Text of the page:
But even as General Assembly leaders have balked, Raimondo’s advocacy has grabbed the attention of at least one high-ranking lawmaker. State Senator William Conley, an East Providence Democrat who chairs the Senate Finance Committee, joined the governor for a roundtable discussion with CCRI students last week.
He was noncommittal about whether he’ll support the expansion, but he said he was impressed with young people he spoke to at the forum.
“The best evidence of how this program is doing is hearing personal stories,” Conley said.
There are more than 400 college promise programs in the United States, although many have limited slots or don’t cover the full cost of tuition at public colleges, according to a database maintained by the University of Pennsylvania’s Graduate School of Education. The cities of Boston, Hartford, and New Haven all offer versions of free college programs, and the University of Maine System covers tuition and fees for four years at several of its campuses.
Rhode Island Promise is modeled after the state of Tennessee, which launched its free college program in 2015.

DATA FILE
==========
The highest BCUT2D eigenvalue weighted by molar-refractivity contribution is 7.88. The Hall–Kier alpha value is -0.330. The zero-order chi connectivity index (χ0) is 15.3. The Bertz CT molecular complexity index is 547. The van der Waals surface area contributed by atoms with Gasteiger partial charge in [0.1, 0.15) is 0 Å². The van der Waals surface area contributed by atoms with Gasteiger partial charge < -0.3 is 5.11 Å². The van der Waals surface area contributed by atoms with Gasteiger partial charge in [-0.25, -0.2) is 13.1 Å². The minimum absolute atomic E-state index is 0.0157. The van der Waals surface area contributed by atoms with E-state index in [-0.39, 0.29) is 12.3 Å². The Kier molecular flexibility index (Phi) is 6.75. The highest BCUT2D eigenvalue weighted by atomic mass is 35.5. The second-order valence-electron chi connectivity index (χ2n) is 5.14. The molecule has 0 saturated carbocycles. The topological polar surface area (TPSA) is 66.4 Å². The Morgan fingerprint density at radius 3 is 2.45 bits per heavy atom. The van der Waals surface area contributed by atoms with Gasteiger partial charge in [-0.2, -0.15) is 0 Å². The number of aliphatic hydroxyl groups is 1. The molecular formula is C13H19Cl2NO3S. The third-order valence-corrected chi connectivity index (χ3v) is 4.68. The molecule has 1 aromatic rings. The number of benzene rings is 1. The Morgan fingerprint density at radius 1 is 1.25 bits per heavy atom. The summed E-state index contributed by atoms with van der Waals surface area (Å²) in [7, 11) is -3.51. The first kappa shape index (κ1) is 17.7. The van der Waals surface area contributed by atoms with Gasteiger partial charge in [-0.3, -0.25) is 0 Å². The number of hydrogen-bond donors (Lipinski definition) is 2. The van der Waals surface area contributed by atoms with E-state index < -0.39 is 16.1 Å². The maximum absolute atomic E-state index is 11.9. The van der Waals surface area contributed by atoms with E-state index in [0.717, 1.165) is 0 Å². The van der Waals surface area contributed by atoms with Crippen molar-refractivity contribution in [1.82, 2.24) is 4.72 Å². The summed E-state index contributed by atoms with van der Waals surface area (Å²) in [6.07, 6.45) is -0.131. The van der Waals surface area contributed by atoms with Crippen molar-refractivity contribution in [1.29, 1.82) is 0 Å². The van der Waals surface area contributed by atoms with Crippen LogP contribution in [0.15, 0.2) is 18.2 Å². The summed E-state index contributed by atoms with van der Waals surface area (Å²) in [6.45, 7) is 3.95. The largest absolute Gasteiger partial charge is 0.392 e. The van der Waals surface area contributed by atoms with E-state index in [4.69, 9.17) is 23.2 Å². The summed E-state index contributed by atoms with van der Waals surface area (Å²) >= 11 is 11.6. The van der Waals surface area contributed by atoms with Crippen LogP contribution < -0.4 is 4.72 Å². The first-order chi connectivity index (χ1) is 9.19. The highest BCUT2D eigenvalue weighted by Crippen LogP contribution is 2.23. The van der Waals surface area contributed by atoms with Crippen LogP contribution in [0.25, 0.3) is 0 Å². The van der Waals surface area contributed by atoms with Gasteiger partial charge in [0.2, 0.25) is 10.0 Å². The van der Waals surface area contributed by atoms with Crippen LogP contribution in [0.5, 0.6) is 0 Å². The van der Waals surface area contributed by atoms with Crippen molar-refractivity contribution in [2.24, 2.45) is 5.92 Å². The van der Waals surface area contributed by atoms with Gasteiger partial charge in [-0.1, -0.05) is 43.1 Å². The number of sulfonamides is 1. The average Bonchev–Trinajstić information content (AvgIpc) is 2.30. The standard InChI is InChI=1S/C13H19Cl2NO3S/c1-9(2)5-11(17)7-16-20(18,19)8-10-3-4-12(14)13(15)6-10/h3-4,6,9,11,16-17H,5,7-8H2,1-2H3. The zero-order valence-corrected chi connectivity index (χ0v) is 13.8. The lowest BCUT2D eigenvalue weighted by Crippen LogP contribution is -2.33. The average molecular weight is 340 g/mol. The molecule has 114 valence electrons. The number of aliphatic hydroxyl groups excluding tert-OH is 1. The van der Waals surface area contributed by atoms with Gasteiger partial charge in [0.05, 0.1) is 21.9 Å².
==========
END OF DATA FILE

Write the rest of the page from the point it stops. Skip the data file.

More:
All students who graduate from local high schools and immediately enroll at CCRI are eligible to receive two years of free tuition and fees, but they must maintain full-time enrollment and a 2.5 grade point average to keep their scholarships. There are no income restrictions for enrollees.
The program is considered a last-dollar scholarship, which means students are required to exhaust all nonloan forms of financial aid before the state covers the rest of the cost.
Just under half of the 1,584 students who entered CCRI straight from high school in 2017 received the full state scholarship of $2,100 per semester. The rest qualified for federal Pell Grants.
Rhode Island is projected to spend $5.6 million on the program this year, and Raimondo set aside a total of $13.2 million in her 2020 budget proposal to account for the program’s expansion.
In addition to covering the last two years at Rhode Island College, the plan would allow students over age 25 to attend CCRI for free.